Firms working in commercial construction in Southern Utah have been scrambling the past 18 months to stay afloat during brutal economic times.
“We’re still doing work, but construction is a tough business to be in right now,” says Doug Watts, president of St. George, Utah-based Watts Construction. “We’re doing what we can to ride out the storm and keep our people working.”
Public works and municipal projects are virtually the only commercial type of activity currently going on in Southern Utah, and all signs point to that trend continuing.
“It’s obviously a tough time for pretty much anybody working in the construction industry,” says Owen Olsen, district manager for the Associated General Contractors of Utah. “Highway and infrastructure projects are doing well, but the building side is definitely struggling.”
Olsen says there is a glut of open office and industrial space, which makes it unlikely new projects will be built in those areas.
“It’s hard to be optimistic when the economy is in this condition, but we’re trying to stay positive and hopeful that things will turn around,” adds Rich Thorn, president/CEO of the AGC of Utah. “Unfortunately, commercial construction follows the trend of the housing market.”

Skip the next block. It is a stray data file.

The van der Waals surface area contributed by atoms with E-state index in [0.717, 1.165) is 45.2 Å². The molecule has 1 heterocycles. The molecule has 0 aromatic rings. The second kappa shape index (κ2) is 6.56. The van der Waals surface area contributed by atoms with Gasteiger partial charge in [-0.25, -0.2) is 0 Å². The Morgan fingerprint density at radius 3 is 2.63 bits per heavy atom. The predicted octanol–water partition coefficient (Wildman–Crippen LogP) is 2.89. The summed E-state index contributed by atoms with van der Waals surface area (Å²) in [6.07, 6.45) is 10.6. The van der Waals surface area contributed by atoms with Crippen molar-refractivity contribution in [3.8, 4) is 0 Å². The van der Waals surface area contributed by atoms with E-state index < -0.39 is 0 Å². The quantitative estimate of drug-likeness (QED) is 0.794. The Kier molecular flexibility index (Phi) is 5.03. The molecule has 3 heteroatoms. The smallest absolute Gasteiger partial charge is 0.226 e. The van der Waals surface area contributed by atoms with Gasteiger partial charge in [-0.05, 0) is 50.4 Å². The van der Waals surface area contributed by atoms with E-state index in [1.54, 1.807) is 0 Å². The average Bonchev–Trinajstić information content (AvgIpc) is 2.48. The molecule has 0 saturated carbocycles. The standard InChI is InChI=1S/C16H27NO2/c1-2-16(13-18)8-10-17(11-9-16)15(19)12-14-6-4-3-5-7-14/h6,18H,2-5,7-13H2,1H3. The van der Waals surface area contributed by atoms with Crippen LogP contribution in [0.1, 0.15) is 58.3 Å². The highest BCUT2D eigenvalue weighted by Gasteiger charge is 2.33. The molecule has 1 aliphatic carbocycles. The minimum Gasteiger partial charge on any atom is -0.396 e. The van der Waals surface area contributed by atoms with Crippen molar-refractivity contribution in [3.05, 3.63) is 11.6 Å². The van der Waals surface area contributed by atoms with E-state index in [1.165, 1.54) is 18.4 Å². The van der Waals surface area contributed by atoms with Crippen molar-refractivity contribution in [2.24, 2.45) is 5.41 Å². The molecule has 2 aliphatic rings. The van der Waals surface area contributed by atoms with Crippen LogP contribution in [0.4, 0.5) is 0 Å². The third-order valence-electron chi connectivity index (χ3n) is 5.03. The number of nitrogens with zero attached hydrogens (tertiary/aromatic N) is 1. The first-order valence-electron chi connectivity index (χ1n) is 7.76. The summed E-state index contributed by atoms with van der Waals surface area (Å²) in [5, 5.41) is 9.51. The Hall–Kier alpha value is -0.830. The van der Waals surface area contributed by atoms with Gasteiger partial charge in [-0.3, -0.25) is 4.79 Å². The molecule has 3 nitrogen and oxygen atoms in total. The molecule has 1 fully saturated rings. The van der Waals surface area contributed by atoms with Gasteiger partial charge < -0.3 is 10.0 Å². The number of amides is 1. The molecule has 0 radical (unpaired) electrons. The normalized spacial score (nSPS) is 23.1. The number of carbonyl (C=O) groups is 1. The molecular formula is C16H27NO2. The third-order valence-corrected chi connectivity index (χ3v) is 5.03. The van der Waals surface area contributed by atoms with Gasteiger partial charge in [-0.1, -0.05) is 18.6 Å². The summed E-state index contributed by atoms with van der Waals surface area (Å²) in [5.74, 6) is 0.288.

Olsen says his membership has dipped more than 30% in the past year. “Half of the members we’ve lost have gone out of business, mostly subcontractors,” he says. “A lot of them, if they’re not out of business yet, they’re on their last lifeline.”
Major infrastructure projects—including the new St. George Airport and highway-related work such as the Southern Parkway in St. George, SR-9 widening in Hurricane and Valley View Bridge just north of St. George—are keeping some firms busy.
“These (infrastructure) projects will definitely have a positive impact on the future economy of Southern Utah,” says Mike Davies, a project manager for Draper, Utah-based Wadsworth Bros. Construction, which has a satellite office in St. George.
Wadsworth Bros. recently completed the $38-million Atkinville Interchange on Interstate 15 just south of St. George and is building the nearly $4-million Valley View Bridge.
“We are overbuilt in every area on the commercial side,” says Allan Carter, director of developer services for Southern Utah Title Co. of St. George. “Industrial is the worst right now, but the office market is not far behind. We’re seeing a drastic reduction in commercial (lease) rates across the board.
“Private development is dead. I hate to use that term, but banks making those (commercial construction) loans are also foreclosing on homes. The guys waiting to build an office building or a strip mall or motel, they’re going to have to wait until the economy rebounds.”
Fortunately, public projects like the new St. George Airport are keeping some contractors busy. The airport project is critical for the future growth of Southern Utah, says Brad Kitchen, a project manager who closely monitors the $168-million project for the city of St. George.
The new airport is situated in a 12,000-acre area about 10 miles southeast of St. George and offers much more space than the current airport, which sits on 250 acres on the top of a bluff overlooking the city. Kitchen says the...